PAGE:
Bengaluru's repair cafe that can fix anything except a broken heart

All about repairs - learning, teaching or simply getting your stuff fixed
Bengaluru's repair cafe that can fix anything except a broken heart
Bengaluru's repair cafe that can fix anything except a broken heart

Once damaged, an item of everyday use is most likely to find its way to garbage. But if you are someone who prefers to repair but do not know where to go, Bengaluru at least, has a great solution: Repair Café.

Modelled on the Repair Café Foundation in Amsterdam, Purna Sarkar and Antara Mukherjee began a similar initiative to create a one-stop shop for people who need repairs with objects and those who can provide it and even someone who might simply want to learn.

“In Indian society, repair is a virtue lost with the advent of consumerism. It is a dying skill and in this urban bias, repairers are marginalized. We felt it’s time that we rewind our culture ethos,” says Purna.

The Repair Café’s underlying premise that reuse as a strategy, has a lesser environmental impact than recycling, which consumes energy. Ultimately, with repairs, the entire lifecycle of a product need not be repeated, thereby reducing the CO2 emissions.

Having conducted five workshops across the city since the first one in November 2015, Purna has found, that one of the biggest challenges is that a tech-savvy generation is high on use-and-throw.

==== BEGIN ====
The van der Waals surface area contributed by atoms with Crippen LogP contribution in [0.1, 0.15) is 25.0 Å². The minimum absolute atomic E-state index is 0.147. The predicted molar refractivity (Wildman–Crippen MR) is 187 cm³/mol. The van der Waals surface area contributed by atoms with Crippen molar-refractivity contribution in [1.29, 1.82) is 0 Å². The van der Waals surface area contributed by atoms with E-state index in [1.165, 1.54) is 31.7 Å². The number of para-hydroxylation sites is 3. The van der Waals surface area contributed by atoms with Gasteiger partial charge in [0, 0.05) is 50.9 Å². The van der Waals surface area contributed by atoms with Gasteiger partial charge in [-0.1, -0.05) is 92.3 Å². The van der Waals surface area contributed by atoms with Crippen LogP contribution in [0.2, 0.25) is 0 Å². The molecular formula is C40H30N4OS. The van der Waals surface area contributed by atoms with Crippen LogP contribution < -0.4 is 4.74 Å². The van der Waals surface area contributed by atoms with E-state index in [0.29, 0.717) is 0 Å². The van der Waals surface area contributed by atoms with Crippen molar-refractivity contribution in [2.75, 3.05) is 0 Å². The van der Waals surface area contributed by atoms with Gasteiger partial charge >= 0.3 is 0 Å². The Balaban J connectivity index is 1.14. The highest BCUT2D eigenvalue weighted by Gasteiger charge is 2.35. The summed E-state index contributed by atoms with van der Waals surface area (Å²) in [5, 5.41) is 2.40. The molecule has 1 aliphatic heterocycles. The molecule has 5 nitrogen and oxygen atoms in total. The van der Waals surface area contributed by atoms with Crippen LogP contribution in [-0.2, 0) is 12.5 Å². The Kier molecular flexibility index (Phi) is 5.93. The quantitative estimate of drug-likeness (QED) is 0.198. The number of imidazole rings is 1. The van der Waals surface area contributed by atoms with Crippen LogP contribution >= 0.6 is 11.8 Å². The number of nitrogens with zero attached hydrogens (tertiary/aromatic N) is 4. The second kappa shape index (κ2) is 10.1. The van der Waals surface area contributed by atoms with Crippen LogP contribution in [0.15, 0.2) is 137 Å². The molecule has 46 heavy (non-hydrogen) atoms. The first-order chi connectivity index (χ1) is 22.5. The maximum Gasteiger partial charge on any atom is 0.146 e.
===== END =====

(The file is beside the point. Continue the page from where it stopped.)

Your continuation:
In an email interview, Purna said that people’s orientation had been shifted away from “simple processes” such as reuse “that can reduce the burden of high energy consumption economy”. The focus should again value repairs over recycling, she says. Not reusing items has given way to resource illiteracy where neither practical knowledge nor preservation of resources is valued, she says.

At Repair Café is essentially a workshop where repairers, volunteers and visitors can gather to repair household items. The repairers are professionals from Bengaluru’s repair markets who are passionate about their profession. “They are sourced from our repair database. We select them upon the feedback given by their customers,” says Purna.

Repairs are charged at prices varying between Rs 40 and Rs 200. Operating on a no-profit no-loss system, the workshop budgets are kept low by working with waste material available in the environment. The café is also looking at crowd funding their project, through the online platform Ketto. According to the campaign, one can donate Rs 1,000 towards the cause and avail repairs worth the amount.

The response to the initiative has been a varied one, says Purna. Recording a total footfall of 150 people in five workshops, the initiative has seen a repair rate of 82%.

So, what lies ahead in store for the Repair Café? “We are looking to conduct more workshops in Bengaluru this year and encourage and support communities till they start their own Repair Cafes,” says Purna. “It’s an initiative of people, by the people and for the people.”

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